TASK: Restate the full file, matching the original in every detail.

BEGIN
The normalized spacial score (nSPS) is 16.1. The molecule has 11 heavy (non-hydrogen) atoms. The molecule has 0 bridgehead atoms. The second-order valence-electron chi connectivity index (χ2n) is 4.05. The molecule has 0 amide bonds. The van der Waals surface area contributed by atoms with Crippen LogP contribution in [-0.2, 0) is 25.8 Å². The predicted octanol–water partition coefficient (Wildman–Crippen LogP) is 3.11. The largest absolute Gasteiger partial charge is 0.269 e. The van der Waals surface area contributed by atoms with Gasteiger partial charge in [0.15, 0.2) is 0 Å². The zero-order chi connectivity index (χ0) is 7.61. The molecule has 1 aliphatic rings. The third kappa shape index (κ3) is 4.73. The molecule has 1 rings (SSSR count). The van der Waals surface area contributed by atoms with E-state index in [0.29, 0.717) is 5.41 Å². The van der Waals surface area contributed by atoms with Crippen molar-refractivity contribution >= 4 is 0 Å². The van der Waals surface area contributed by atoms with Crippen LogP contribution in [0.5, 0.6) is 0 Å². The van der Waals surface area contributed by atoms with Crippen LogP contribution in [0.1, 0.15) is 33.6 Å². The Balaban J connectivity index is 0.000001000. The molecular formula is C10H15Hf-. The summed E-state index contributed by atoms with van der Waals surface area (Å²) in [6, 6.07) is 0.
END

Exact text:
The normalized spacial score (nSPS) is 16.1. The molecule has 11 heavy (non-hydrogen) atoms. The molecule has 0 bridgehead atoms. The second-order valence-electron chi connectivity index (χ2n) is 4.05. The molecule has 0 amide bonds. The van der Waals surface area contributed by atoms with Crippen LogP contribution in [-0.2, 0) is 25.8 Å². The predicted octanol–water partition coefficient (Wildman–Crippen LogP) is 3.11. The largest absolute Gasteiger partial charge is 0.269 e. The van der Waals surface area contributed by atoms with Gasteiger partial charge in [0.15, 0.2) is 0 Å². The zero-order chi connectivity index (χ0) is 7.61. The molecule has 1 aliphatic rings. The third kappa shape index (κ3) is 4.73. The molecule has 1 rings (SSSR count). The van der Waals surface area contributed by atoms with E-state index in [0.29, 0.717) is 5.41 Å². The van der Waals surface area contributed by atoms with Crippen molar-refractivity contribution >= 4 is 0 Å². The van der Waals surface area contributed by atoms with Crippen LogP contribution in [0.5, 0.6) is 0 Å². The van der Waals surface area contributed by atoms with Crippen LogP contribution in [0.1, 0.15) is 33.6 Å². The Balaban J connectivity index is 0.000001000. The molecular formula is C10H15Hf-. The summed E-state index contributed by atoms with van der Waals surface area (Å²) in [6, 6.07) is 0.